This sounded a lot like his ex. Telling himself there was no way that Kelly could be that conniving, he said, carefully, “I would.”

“Good.” Her shoulders relaxed. “Because sometimes things aren’t what they might seem on the surface.”

She looked surprisingly vulnerable now. Subdued. Aware he might have misjudged her—without meaning to—he asked, “Like this conversation?”

Kelly paused for several long beats. Finally, she said, “I have a student in my class I’m worried about.”

He squinted at her. “I’m guessing there is a reason why?”

“There is.” She paused and took a deep breath that lifted the lush fullness of her breasts. “But I’d rather not divulge that just yet.”

As he stood there, inhaling the sweet fragrance of her perfume, he realized he kind of liked her coming to him for help. Assuming, of course, it was all on the up-and-up. “Have you told anyone else of your concern?” he asked kindly. “The school director? Another teacher?”

Her delicate brow pleated. “I spoke with Cece Taylor, another teacher at the school.”


Kelly raked her teeth across her lush lower lip. “She thinks I’m overreacting. Which is why I wanted you to come and speak to our two three-year-old classes at the preschool. I know you’ve worked with at-risk youth, both in your early days at the Chicago Police Department and as a volunteer at the boys’ ranch here in Laramie, so I thought if there was a problem with this particular child, you’d be able to spot it.”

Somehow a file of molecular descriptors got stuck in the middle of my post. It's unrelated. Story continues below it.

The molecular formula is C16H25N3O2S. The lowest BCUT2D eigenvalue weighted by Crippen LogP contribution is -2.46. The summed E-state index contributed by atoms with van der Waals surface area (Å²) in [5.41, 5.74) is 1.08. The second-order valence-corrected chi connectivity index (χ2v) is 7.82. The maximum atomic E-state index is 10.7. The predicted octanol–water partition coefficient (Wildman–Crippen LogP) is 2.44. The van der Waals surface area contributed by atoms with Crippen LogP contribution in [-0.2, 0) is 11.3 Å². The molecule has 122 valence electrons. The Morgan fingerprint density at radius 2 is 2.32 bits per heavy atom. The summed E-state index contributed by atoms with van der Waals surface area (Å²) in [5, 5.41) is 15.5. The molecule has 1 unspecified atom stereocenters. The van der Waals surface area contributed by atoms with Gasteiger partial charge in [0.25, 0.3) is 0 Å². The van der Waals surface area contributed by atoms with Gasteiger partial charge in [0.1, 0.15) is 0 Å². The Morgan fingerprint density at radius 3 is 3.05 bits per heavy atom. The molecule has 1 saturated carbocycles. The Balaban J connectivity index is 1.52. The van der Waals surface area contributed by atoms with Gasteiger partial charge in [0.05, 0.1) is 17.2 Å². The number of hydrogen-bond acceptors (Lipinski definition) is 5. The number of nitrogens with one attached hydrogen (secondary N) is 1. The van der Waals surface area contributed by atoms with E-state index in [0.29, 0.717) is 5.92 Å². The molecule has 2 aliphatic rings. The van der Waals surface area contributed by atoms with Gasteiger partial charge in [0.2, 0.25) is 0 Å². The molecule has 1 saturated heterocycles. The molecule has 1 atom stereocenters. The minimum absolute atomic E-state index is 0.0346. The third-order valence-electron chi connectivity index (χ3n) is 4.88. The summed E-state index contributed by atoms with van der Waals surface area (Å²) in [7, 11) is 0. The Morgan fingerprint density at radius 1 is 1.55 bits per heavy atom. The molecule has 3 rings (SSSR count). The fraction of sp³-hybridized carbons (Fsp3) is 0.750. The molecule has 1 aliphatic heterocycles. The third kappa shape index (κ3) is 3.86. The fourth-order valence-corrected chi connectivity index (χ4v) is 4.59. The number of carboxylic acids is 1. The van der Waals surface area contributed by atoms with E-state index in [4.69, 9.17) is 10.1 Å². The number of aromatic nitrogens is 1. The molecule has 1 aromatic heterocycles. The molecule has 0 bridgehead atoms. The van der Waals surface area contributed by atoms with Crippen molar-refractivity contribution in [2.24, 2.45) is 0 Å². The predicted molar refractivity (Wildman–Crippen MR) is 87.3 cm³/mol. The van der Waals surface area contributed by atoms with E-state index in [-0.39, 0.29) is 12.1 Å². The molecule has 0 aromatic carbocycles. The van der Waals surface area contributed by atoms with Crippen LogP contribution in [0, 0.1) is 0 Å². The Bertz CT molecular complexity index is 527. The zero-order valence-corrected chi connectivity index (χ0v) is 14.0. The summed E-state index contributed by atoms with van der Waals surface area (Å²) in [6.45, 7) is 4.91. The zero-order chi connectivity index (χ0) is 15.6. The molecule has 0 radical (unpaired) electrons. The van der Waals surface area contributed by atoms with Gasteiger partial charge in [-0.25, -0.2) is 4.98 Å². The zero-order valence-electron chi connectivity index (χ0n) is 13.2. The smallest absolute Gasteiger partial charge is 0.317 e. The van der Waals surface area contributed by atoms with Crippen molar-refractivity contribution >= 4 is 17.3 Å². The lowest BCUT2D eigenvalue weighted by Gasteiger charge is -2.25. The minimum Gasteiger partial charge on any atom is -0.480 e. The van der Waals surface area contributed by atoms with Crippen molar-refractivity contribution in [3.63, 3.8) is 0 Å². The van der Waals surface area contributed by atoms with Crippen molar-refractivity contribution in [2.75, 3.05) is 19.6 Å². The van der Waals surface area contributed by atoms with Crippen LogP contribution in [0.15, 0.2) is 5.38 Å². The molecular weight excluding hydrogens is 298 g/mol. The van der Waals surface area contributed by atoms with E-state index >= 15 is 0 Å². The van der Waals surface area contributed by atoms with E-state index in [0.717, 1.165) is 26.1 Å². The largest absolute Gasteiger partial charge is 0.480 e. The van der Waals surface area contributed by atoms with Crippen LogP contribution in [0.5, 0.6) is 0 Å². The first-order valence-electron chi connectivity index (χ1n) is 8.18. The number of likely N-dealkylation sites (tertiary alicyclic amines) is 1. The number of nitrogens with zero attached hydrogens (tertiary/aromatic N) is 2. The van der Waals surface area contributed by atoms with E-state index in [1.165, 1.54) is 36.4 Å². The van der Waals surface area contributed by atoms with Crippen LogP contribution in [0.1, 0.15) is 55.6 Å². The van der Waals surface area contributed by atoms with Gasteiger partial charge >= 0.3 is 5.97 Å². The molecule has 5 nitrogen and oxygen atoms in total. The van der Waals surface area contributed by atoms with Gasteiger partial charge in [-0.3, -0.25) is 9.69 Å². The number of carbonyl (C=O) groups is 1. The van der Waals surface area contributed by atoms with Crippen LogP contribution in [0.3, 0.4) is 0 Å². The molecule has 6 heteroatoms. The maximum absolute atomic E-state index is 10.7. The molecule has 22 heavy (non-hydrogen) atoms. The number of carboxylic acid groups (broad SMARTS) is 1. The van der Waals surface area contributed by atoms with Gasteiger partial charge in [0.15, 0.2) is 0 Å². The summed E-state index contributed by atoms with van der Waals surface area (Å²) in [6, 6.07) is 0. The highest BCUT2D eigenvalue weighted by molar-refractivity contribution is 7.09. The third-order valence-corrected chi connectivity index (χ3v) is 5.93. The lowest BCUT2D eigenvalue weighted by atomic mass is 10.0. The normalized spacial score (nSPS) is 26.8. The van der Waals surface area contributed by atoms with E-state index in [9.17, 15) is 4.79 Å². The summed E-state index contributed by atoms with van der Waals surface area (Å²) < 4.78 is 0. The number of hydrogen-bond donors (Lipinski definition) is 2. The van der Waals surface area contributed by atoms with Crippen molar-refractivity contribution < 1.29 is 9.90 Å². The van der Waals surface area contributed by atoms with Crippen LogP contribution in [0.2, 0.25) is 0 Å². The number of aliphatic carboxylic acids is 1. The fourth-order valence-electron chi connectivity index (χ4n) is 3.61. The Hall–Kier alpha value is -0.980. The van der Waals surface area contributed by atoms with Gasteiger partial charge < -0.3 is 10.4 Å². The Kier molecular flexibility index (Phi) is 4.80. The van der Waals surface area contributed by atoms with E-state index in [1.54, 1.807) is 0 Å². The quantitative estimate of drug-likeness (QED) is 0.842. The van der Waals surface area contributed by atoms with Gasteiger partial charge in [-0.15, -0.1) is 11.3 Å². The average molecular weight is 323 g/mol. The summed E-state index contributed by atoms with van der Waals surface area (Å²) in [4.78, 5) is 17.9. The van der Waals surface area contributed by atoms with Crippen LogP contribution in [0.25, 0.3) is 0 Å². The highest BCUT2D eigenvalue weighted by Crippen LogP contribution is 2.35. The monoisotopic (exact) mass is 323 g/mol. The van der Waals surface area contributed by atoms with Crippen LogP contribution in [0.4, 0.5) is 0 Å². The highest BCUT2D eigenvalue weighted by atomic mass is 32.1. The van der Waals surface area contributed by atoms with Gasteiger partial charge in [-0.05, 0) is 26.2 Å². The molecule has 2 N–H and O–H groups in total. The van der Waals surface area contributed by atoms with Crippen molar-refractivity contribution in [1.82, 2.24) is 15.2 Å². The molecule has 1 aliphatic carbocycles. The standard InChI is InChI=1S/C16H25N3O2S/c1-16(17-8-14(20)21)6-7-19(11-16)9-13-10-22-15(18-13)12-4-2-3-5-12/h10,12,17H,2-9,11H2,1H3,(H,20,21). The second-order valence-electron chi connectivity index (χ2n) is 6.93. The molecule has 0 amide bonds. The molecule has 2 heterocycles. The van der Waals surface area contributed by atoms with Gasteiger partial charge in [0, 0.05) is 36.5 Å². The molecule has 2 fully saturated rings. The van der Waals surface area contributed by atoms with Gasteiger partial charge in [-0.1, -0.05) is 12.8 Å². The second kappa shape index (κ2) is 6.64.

“Why not just get social services or the school counselor—if you have one—involved?”

“Because,” she said, her expression becoming troubled, “then it becomes a whole thing. And if I’m wrong, as I very well might be, then I’m needlessly putting the child and their family through an ordeal that never should have been.”

She spoke as if she’d endured a similar contretemps. “Are there any bruises or signs of physical abuse?”

“No.” Kelly ran a hand through her hair and began to pace. “Nothing like that. Just…something feels off. And I wanted another opinion.” She swung back to face him, more composed now. With a beleaguered sigh, she added, “One not likely to be anywhere near as overly emotional as mine.”

His heart went out to her because she really did seem to care about whoever she deemed potentially at risk. He strode closer. “Is it a girl or boy?”

“I’d rather you not know. That way, you won’t be predisposed to see something that may or may not be there.”

Made sense, he thought, continuing to study her. “You really want to be wrong about this, don’t you?” She look so distressed. He wanted to pull her into his arms and hold her close. Instead, he touched her arm.

Kelly sighed, and just for one second leaned into his touch. “Cowboy, more than you could ever know.”

Cathy Gillen Thacker is the bestselling author of witty romantic comedies and warm, family stories whose books are published in 17 languages and 35 countries.